Take a look at the biggest names in superheroes and you probably realize that you're looking at a sea of red, blue, yellow. There are some greens, whites, blacks, etc, but the most iconic superheroes are the red and blue, with yellow accents. It's no accident that the easiest colors to render in the four-color printing process became the choice for bold heroes. But what does it mean for characterization of these heroes? What does it tell us about those characters?
Civil War II is upon us, and all of our favorite Marvel books are going to be subsumed by a conflict that pits hero against hero, sister against brother, and Avenger against Avenger. To keep track of the moral quagmire, we at ComicsAlliance will be following events closely to determine which side is right in this ethically grey debate.
This first month sees the playing field established with two prelude issues and today’s big, life-altering Civil War II #1. New characters are introduced, classic characters die, and lines are drawn in the sand as the principal players take their positions and prepare for war.
There have been a lot of Iron Man figures released since the armored Avenger launched Marvel's Cinematic Universe into the stratosphere. Strangely, there haven't been many Tony Starks released. Granted the guy hasn't changed all that much, save for his goatee styling, but you'd think there'd be more than just a few figures of the man behind the machined mask released over the past eight years. In fact, if it wasn't for Hot Toys, that number of plain clothes Tonys would be all but null.
But not for long, thanks to SH Figuarts. Finally, three years after Iron Man 3 hit theaters, the Japanese company will be bringing the test chamber version of Tony Stark to shelves. There are a number of different memorable looks from all the Iron Man movies, like Monte Carlo Racetrack Tony, Rose Hill Cowboy Tony, Bootleg Hoodie Iron Man Tony, but the test chamber version is still a solid choice. Hell, I have the Hot Toys version, and I might double down on this one because I like the idea of that "in progress" armor so much.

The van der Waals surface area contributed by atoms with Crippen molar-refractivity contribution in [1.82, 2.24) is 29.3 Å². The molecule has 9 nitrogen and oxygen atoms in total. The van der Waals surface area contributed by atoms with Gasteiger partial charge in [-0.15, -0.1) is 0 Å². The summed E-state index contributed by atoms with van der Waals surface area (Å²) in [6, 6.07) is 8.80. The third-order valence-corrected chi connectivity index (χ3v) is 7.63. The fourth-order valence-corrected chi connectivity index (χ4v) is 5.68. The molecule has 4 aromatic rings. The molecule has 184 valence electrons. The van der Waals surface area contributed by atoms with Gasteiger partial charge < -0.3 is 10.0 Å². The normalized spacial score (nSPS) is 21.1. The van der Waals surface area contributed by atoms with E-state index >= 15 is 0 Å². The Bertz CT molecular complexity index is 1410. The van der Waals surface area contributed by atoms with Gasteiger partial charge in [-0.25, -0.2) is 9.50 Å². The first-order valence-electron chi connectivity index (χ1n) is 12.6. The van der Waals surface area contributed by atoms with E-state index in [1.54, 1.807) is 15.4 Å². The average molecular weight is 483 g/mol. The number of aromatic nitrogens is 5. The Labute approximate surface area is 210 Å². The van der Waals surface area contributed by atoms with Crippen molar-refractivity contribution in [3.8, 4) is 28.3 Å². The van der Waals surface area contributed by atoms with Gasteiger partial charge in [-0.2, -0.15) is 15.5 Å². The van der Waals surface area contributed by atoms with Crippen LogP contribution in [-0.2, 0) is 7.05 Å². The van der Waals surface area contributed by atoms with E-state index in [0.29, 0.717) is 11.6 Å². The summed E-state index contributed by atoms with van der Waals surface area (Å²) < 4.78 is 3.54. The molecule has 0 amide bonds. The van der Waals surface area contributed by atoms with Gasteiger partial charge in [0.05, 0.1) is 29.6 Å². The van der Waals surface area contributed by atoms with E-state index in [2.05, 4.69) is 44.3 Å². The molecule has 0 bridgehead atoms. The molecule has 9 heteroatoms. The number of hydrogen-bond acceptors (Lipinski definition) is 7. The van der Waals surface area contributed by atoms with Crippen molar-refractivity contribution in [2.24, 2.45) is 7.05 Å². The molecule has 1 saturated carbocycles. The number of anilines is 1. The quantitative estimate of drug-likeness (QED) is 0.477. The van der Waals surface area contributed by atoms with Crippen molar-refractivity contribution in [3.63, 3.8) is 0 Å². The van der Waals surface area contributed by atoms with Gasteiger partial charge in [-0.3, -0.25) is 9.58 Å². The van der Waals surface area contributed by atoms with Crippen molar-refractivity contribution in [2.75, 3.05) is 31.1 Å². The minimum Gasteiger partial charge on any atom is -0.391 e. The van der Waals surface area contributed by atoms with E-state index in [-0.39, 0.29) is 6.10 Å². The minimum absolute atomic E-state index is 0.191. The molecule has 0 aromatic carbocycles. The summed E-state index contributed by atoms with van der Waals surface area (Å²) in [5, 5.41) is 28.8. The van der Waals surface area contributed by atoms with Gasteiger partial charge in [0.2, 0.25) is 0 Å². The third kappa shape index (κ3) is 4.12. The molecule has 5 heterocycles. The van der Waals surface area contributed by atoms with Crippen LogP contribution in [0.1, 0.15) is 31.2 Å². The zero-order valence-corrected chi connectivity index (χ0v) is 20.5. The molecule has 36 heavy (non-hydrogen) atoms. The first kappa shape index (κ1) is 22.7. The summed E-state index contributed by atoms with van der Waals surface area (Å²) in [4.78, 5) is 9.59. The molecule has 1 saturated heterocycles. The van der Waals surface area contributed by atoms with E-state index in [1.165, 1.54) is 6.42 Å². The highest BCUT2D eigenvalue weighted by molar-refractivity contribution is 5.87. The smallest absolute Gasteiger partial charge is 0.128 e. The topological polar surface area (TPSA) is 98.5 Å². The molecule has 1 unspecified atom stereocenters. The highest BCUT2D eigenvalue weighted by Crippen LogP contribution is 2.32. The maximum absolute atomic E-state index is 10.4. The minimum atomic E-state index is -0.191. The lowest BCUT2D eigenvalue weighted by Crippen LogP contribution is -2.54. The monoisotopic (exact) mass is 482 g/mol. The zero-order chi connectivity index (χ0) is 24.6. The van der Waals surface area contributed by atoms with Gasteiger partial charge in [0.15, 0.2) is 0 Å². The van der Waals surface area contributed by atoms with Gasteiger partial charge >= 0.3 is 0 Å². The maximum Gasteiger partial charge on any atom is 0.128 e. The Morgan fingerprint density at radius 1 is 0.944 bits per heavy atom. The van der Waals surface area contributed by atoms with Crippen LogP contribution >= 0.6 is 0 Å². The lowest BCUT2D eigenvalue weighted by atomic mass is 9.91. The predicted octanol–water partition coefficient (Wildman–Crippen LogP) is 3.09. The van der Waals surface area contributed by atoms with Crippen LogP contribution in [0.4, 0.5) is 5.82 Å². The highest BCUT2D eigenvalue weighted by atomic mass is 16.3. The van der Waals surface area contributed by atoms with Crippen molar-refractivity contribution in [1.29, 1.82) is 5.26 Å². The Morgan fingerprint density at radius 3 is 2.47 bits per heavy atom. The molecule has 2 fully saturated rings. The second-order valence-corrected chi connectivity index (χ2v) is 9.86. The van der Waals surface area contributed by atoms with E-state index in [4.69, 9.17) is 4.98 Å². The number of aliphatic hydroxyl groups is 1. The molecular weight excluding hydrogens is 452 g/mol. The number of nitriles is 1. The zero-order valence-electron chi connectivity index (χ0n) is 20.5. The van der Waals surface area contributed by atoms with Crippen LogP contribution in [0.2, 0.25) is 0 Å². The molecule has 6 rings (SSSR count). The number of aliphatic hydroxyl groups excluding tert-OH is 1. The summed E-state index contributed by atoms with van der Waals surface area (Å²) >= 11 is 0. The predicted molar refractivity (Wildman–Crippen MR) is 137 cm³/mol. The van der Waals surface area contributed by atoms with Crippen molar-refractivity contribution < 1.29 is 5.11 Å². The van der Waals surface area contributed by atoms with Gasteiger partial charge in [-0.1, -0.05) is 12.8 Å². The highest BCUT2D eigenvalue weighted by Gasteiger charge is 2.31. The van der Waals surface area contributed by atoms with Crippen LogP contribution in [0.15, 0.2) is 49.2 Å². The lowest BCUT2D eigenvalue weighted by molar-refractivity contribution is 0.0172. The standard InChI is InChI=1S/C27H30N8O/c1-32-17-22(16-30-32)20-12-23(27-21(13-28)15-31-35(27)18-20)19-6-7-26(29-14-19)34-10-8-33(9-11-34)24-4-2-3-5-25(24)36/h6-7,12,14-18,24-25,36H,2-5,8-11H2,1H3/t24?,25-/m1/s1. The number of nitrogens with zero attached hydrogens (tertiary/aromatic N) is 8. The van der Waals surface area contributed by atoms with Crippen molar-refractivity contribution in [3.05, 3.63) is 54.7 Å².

The Cosbaby figures for Captain America: Civil War were revealed a while back, but Hot Toys has a late addition joining the mix. Though mostly every company's early plans for toy tie-ins were absent Spider-Man, a number of company's got the green light to show off the new version of the webhead this past week. That includes Hot Toys, who has a special set of Team Iron Man Cosbaby figures coming that specifically spotlights the new Peter Parker.
While we still have yet to see if Hot Toys will give Spidey his sixth-scale due any time soon, the Cosbaby version is a nice representation of the character. While all the Civil War Cosbaby toys have looked sharp, Spider-Man in particular stands out from the crowd. Part of that has to do with his costume being among the brightest in the Marvel Cinematic Universe, but it's also due to the fact that his concept translates so well to the small body/big head format.
Since the dawn of the Silver Age, legacy characters have been a staple of superhero fiction, and having a new character step into a well loved roll can open up new opportunities for writers and artists to tell different kinds of stories. In this new regular feature, I’ll be looking back at some of the notable and not-so-notable heroes and villains to assume some of the most iconic mantles in the superhero genre.
This week we’re going behind the armor to take a look at the various Iron Men of the Marvel Universe, including some of Tony Stark’s very best friends, some of his very worst enemies, and the family member he never knew he had.